• AI 1.13 – Allocation of spectrum to radio broadcasters. The unique characteristic of the high frequency (HF) radio spectrum to reach across vast distances and communicate around the world without the need for satellites or terrestrial infrastructure is of great value to the DON.

    Through this agenda item, the international broadcasting community was seeking to reallocate a portion of the HF spectrum away from the current users, including the DON.

    Following several weeks of debate on the floor of the conference, the proponents of this agenda item were unable to achieve consensus. With the concurrence of the proponents of this agenda item, conference delegates decided that there would be no change to the Radio Regulations and no spectrum would be reallocated to the broadcast service.

  • AI 1.14 and AI 1.16 – The review of requirements and procedures for the Global Maritime Distress and Safety System (GMDSS) and the review of regulatory and operational provisions for Maritime Mobile Service Identity (MMSI). Together these two agenda items represent significant advancements in international procedures affecting the Department’s successful implementation of Maritime Domain Awareness.

    The DON took on a leadership role when the U.S. WRC-07 ambassador nominated a DON member of the delegation, Mr. Steve Ward, to chair the sub-working groups for each of these agenda items. More than 300 changes and updates to the regulatory procedures and operational provisions of the international treaty language for global implementation of GMDSS and MMSI were made.

  • AI 7.2 – Agenda items for WRC-11 and WRC-15. A critical and potentially contentious agenda item of any WRC is the establishment of future WRC agenda items. More than 100 proposals were considered and 25 were selected for the next WRC in 2011.
Several of these WRC-11 agenda items are of particular interest to the DON. They include consideration of software defined radios; spectrum allocations to support unmanned aerial systems; enhancements to the international regulatory framework to accommodate emerging and future radio technology; spectrum requirements for ship and port security; and allocations for sea state and other radar functions.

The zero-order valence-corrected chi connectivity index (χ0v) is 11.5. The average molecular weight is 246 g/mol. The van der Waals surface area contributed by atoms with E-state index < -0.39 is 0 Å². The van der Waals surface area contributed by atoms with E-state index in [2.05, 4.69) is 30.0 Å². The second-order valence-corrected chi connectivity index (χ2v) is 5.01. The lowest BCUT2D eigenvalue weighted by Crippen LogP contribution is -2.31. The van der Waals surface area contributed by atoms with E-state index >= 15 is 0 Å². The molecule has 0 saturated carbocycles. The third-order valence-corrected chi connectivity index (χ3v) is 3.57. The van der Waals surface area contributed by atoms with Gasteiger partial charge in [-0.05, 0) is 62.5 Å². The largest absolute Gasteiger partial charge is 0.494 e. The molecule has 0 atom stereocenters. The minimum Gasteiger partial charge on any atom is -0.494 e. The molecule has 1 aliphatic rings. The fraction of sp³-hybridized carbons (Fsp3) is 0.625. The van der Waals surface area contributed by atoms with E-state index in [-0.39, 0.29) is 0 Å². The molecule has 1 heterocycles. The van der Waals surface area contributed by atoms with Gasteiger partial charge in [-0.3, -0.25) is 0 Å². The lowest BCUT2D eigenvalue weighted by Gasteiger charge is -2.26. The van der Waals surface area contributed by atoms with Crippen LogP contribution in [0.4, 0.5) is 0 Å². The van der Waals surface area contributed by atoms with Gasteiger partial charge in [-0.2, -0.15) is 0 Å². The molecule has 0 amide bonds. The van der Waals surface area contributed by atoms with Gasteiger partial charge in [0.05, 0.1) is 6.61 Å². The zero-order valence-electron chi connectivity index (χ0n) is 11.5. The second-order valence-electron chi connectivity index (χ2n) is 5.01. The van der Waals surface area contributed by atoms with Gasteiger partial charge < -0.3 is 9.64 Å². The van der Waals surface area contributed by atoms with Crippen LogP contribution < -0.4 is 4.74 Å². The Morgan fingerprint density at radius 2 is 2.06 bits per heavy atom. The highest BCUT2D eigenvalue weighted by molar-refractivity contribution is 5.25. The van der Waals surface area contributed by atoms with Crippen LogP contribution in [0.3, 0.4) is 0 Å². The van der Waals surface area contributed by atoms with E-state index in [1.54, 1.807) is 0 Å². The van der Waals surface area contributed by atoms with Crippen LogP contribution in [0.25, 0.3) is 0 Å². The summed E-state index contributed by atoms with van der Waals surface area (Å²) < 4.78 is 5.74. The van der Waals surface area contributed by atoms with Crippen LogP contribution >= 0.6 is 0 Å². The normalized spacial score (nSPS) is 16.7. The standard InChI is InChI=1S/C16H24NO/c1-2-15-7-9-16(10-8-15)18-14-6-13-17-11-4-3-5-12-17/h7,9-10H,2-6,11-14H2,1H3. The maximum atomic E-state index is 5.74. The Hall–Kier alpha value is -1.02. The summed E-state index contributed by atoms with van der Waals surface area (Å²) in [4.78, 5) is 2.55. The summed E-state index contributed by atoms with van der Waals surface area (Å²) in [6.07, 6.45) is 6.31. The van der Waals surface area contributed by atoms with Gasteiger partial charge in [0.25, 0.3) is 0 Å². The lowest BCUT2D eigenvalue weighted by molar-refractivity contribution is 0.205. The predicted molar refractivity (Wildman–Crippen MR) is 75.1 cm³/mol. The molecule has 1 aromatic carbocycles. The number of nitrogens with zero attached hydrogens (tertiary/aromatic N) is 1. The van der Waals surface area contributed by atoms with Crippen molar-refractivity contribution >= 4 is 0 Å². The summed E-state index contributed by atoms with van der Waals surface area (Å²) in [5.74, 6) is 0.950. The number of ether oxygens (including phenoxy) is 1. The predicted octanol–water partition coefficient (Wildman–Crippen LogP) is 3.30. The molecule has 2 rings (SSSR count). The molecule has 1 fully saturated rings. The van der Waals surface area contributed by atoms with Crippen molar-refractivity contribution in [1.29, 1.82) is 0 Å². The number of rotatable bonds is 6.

Other agenda items will require greater study to determine their potential effects on and opportunities for the DON. In addition to these agenda items critical to the Department, there were many other issues resolved at this WRC. Approximately 3,000 delegates from 191 national delegations and 700 private sector and associate members met for just over a month.

The work of the conference occupied 12- to 16-hour days, seven days a week, and resulted in hundreds of major and minor changes to the Radio Regulations. The completed Final Acts, the book that contains the results of the conference, will not be published for several months, but additional details of the conference are available on the International Telecommunication Union Web site at http://www.itu.int/ITU-R/go/rhome/en.

The successes attained at WRC-07 would not have been possible without the support provided by the entire DON spectrum team consisting of members from within the office of the DON CIO and across the Navy and Marine Corps. One of our members, Mr. Alan Renshaw, will be retiring from the DON CIO spectrum team after many decades of dedicated service to the DoD, the DON and the global spectrum community at large.

Mr. Renshaw has been a member of six World Radiocommunication Conference delegations and is directly responsible for many improvements in international radio regulations that are critical to the DON. We wish him fair winds and following seas as he embarks on a well-deserved retirement.

TAGS: Spectrum